expert


Where AI Meets Neuroscience: How The Human Brain Will Make Robots Smarter

#artificialintelligence

Experts who want to build a better robot are calling for brain scientists and artificial intelligence programmers to work together, saying it will benefit both the advancement of AI technology and our understanding of the human mind. It's not about making an exact replica of the human brain and placing it into a robot. Neuroscientist-turned-AI researcher Pascal Kaufmann told International Business Times that the focus should be on understanding how the brain works as a whole, rather than piece by piece, and then using the principles that govern it in an artificial mind. He compares the development of artificial intelligence to the invention of the airplane: Human beings could not replicate a bird wing with all its nuances, but they created a plane by using the scientific principles by which a bird flies and it worked just as well. Some programmers are trying to mimic the human brain but "I think that's pointless … to copy [and] paste nature," Kaufmann said.


12 Days of AI: RE•WORK 2017 Highlights

#artificialintelligence

In the spirit of Christmas, we're going to count down to the new year with the 12 Days of AI, bringing you a new, festive AI post every day! What better way to kick off 2018 than to look back at the RE•WORK highlights of 2017 and celebrate some of our successes of the past 12 months. This year saw RE•WORK hosting more events and bringing our globally renowned Summits to new locations. Our first ever Canadian Summit this year took place in Montreal, the'Silicon Valley of AI', and was one of our biggest events to date with over 600 attendees over the two days. We were fortunate enough to be joined by the'Godfathers of AI', Yoshua Bengio, Yann LeCun and Geoffrey Hinton who appeared on a panel together for the first time ever.


The Hidden Web

AI Magazine

The difficulty of finding information on the World Wide Web by browsing hypertext documents has led to the development and deployment of various search engines and indexing techniques. However, many information-gathering tasks are better handled by finding a referral to a human expert rather than by simply interacting with online information sources. A personal referral allows a user to judge the quality of the information he or she is receiving as well as to potentially obtain information that is deliberately not made public. The process of finding an expert who is both reliable and likely to respond to the user can be viewed as a search through the network of social relationships between individuals as opposed to a search through the network of hypertext documents. Project is to create models of social networks by data mining the web and develop tools that use the models to assist in locating experts and related information search and evaluation tasks.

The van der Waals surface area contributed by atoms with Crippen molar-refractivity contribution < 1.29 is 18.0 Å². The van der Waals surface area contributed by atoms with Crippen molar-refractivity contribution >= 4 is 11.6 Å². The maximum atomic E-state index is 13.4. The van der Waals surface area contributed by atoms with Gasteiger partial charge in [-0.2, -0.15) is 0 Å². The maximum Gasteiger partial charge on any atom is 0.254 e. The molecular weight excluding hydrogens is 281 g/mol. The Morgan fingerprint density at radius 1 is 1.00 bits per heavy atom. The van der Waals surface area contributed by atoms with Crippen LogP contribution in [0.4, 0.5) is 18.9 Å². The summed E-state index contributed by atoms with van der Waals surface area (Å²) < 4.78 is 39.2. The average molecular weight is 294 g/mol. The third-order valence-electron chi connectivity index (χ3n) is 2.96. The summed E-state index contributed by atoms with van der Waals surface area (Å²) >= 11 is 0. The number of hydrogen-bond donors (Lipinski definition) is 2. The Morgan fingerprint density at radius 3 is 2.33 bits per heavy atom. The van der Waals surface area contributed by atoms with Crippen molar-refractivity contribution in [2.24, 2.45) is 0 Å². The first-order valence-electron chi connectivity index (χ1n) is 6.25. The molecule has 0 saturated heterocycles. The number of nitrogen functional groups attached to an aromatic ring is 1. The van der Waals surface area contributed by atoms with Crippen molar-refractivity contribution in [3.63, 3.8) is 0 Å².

The Current State Of AI: One Man's Opinion

AI Magazine

General Issues What is AI all about? In general, I see two possible answers to this question. First, AI can be seen as a modern methodological tool now being used in the ancient enterprise of the study of mind. It also usually means getting a machine to do what previously only humans have done before (rather than simply improving existing techniques). There are really only three reasons to "do" izI From the scientific point of view, you should do 2I because you are interested in the mind From the technological point of view, you should do AI because you The dispute between these formalists, and more intuitive researchers, has been referred to by me (elsewhere) as the neat/scruffy distinction.


Book Reviews

AI Magazine

Stephen Grossberg The expanded edition of Perceptrons (MIT Press, Cambridge, Mass, 1988, 292 pp, $12.50) by Marvin L. Minsky and Seymour A. Papert comes at a time of unprecedented interest in the biological and technological modeling of neural networks. The one-year-old International Neural Network Society (INNS) already has over 3500 members from 38 countries and 49 U.S. states, with members joining at the rate of more than 200 per month. The American Association for Artificial Intelligence was, in fact, a cooperating society at the INNS First Annual Meeting in Boston on 6-10 September 1988. Hardly a week goes by in which a scientific meeting or special journal issue does not feature recent neural network research. Thus, substantive technical reviews or informed general assessments of the broad sweep of neural network research are most welcome to help interested scientists find their way into this rapidly evolving technology.